My 14-Month-Old Daughter, the Shoe Bomber

Last week the Transportation Security Administration announced that it’s testing a new system at Logan to weed potential terrorists from the friendly skies. The new approach takes a tip from the Israeli playbook by briefly questioning passengers. Anyone who seems unduly stressed will be pulled aside for genuine interrogation. Such behavior profiling will target those more likely to be terrorists than the 94-year-old Florida grandmother who was patted down in July.

While some cry civil liberties violation, I’m all for the change. Two weeks ago, on a flight to California with my family, I saw first-hand the twisted logic of the current approach.

We were sailing through security at Logan. Our older kids, ages five and eight, were removing their shoes and disemboweling their wheelies for electronic devices and the dreaded liquids. As usual, they wanted to know why.

“Mama, why can’t I fill up my water bottle?” our five-year-old daughter asked.

“Because the plane’s water tastes better,” I said matter-of-factly, not wanting to tell her the truth: “Because insane people want to kill us.”

I get it. I don’t want a bomb on my plane any more than the next guy. Give me a hoop to jump through — or, 5,000 things to remove from my kids’ wheelies — to avoid such fate and I will gladly jump through it.

Within reason.

As my husband guided our older children through the metal detector to the promised land of the gate area, I hoisted our 14-month-old baby, Annie, onto my hip, folded her stroller, and began to walk through.

“Shoes, please,” the agent on the other side said in a short, sharp tone, hands firmly clasped on his belt buckle.

I looked down at my feet, a big toe poking through a small hole in one of my socks. I looked back up at him, embarrassed by my holey sock but also confused.

“Not your shoes, Ma’am,” he said. “The baby’s.”

Recalling the TSA placard that reads, “Jokes about bombs are taken very seriously,” and not wanting to bring up the whole, “Do you really have to call me Ma’am?” thing, I bit my lip, stifled a laugh, and stepped aside to remove the shoes — slippers, really — from my baby girl’s miniscule feet.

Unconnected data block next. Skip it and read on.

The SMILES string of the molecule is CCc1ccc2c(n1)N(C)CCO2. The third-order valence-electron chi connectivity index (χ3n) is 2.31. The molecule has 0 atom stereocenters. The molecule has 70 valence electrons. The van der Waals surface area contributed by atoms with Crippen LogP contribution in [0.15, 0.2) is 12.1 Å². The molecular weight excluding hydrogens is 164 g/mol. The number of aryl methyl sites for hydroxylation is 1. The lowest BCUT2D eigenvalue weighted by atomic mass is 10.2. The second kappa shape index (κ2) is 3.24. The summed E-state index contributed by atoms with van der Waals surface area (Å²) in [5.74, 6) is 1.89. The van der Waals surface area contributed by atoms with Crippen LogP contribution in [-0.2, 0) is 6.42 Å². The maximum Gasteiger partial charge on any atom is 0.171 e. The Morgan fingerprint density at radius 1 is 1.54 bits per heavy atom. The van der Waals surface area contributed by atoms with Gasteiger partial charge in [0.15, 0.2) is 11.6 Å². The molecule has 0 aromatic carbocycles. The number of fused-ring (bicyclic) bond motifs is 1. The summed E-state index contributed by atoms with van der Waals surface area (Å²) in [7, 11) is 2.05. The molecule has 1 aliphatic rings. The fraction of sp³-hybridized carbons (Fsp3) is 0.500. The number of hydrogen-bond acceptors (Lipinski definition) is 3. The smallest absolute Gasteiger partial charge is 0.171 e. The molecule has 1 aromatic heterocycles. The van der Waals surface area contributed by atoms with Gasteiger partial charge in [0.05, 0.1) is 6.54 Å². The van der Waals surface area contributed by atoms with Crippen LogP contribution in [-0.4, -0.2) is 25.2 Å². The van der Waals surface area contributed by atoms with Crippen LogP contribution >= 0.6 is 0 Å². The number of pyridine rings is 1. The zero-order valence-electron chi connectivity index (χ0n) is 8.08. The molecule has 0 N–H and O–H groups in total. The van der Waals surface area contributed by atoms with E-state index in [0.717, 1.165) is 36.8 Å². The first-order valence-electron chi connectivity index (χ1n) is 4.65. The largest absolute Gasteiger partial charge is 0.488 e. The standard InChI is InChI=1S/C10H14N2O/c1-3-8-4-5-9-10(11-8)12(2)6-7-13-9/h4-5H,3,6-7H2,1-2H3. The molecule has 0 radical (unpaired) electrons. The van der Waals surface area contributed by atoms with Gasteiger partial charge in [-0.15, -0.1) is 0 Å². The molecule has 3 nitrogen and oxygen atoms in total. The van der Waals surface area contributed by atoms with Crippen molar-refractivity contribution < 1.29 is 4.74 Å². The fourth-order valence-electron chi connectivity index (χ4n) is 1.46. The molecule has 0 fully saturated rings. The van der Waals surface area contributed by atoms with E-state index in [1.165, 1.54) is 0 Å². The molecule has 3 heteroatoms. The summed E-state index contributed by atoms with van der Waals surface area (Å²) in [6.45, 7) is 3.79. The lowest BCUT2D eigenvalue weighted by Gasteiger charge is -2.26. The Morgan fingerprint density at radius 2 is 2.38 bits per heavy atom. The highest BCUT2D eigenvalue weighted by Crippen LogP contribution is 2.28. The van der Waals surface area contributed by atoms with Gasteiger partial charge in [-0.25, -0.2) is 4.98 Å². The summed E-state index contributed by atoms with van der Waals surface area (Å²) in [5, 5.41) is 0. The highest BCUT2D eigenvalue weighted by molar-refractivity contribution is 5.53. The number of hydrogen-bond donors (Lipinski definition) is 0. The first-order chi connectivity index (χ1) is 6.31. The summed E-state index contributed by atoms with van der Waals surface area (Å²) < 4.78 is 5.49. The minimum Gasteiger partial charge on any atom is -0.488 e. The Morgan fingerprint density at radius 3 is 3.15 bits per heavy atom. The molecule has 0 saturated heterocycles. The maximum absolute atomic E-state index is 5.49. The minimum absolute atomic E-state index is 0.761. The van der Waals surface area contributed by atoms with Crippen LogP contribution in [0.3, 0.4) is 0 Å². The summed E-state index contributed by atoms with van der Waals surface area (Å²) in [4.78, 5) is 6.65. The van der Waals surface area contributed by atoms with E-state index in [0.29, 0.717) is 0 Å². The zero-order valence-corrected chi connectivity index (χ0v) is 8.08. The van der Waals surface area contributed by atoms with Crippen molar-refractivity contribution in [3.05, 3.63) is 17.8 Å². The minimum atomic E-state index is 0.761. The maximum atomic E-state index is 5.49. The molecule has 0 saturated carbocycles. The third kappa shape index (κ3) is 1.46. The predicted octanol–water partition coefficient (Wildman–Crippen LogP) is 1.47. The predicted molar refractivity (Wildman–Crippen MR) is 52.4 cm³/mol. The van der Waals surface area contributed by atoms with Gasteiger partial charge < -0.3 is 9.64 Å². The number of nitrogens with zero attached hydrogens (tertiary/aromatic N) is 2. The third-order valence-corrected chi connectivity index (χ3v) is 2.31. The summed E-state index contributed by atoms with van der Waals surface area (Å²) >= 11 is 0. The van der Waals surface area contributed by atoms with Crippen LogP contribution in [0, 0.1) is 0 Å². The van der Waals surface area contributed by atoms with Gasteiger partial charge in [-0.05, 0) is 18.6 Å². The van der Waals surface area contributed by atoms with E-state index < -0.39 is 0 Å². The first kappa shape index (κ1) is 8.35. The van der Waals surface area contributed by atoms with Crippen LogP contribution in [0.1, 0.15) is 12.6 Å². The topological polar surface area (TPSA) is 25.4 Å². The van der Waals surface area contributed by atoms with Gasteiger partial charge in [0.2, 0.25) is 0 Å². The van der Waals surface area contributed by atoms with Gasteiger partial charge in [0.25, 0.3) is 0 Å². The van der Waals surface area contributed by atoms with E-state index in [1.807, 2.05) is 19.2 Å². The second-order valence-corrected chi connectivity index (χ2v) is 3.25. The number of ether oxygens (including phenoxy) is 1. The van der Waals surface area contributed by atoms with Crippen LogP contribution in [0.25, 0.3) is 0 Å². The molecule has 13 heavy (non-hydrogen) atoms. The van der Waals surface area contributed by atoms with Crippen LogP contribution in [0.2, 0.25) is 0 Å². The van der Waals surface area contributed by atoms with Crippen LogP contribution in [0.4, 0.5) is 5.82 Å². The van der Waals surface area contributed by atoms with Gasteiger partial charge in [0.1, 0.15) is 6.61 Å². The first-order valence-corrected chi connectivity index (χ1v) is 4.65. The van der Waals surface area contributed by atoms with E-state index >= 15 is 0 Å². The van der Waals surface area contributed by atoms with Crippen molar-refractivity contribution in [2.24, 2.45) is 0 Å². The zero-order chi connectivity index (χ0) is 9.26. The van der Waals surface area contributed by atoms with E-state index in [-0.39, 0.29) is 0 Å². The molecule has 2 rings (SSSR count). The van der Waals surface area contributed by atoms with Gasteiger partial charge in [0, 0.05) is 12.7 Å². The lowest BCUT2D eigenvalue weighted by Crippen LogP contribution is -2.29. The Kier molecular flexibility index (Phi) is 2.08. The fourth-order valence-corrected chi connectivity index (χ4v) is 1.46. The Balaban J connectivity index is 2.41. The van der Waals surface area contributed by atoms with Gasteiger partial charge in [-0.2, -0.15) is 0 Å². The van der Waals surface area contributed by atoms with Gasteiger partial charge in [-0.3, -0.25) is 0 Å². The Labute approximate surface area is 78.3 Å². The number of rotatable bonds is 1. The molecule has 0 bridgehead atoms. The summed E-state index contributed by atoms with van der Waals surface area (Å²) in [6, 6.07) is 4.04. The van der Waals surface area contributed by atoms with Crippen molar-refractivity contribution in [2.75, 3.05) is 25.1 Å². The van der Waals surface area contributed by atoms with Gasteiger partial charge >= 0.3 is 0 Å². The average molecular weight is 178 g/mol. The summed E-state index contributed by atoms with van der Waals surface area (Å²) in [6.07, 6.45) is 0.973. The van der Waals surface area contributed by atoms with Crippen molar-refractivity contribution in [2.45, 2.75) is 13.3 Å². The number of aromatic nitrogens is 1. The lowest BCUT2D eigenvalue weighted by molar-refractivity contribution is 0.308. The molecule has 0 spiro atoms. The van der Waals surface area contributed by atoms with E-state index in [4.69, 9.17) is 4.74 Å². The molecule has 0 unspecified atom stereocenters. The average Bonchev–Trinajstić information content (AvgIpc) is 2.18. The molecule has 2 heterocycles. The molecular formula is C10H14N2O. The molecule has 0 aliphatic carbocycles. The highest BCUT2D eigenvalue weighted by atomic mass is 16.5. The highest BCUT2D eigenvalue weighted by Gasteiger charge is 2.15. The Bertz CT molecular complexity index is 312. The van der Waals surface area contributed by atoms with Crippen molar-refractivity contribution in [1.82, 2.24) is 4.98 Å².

Her shoes are pink, flowered Robeez made of leather that is approximately 1/16th of an inch thick. They are so thin, in fact, that the soles of her feet get hot when she walks on the sidewalk in summer. They are so small that I could stuff them into the pockets of my tightest jeans. I am not sure how or why one would inject such Lilliputian footwear with plastics explosives. Is this really what we’ve come to as a nation? Are we so afraid of flying, so terrified of one another, so haunted by the past that we see potential for danger in these:


Photo by Katherine Ozment.


But, there we were: A TSA agent, a plane to board, and a pair of baby shoes. I turned, stripped them from my daughter’s feet, placed them into one of those big gray bins, and watched as they were swallowed up by the cavernous x-ray machine.

As I walked through the metal detector, Annie babbled and pulled my hair, her sock feet dangling around my midsection. Safely to the other side, her shoes came rolling down the conveyor belt toward us. I slipped them back on, and soon we all boarded the plane.

As I could have predicted, Annie didn’t terrorize anyone but me and my husband on the flight, jumping and squirming in our laps for several ebullient (for her anyway) hours before finally falling asleep, at which point she became such a lump of soft, weighted perfection in my arms that I forgot all about the shadowy figures who’d have us falling from the sky. I forgot about our collective fear and anxiety, our strange laws, our searing x-ray scanners. The scene at the metal detector would become a funny story in a day of mercifully uneventful travel.

A week later, I read about the new TSA protocol at Logan. Embedded in the report was this tidbit: For two weeks at six test airports, including Boston’s, kids under age 12 will keep their shoes on when going through security. As George Naccara, the TSA federal security director at Logan, said, “We’ve identified that children 12 and under present a very low risk.”

I couldn’t agree more.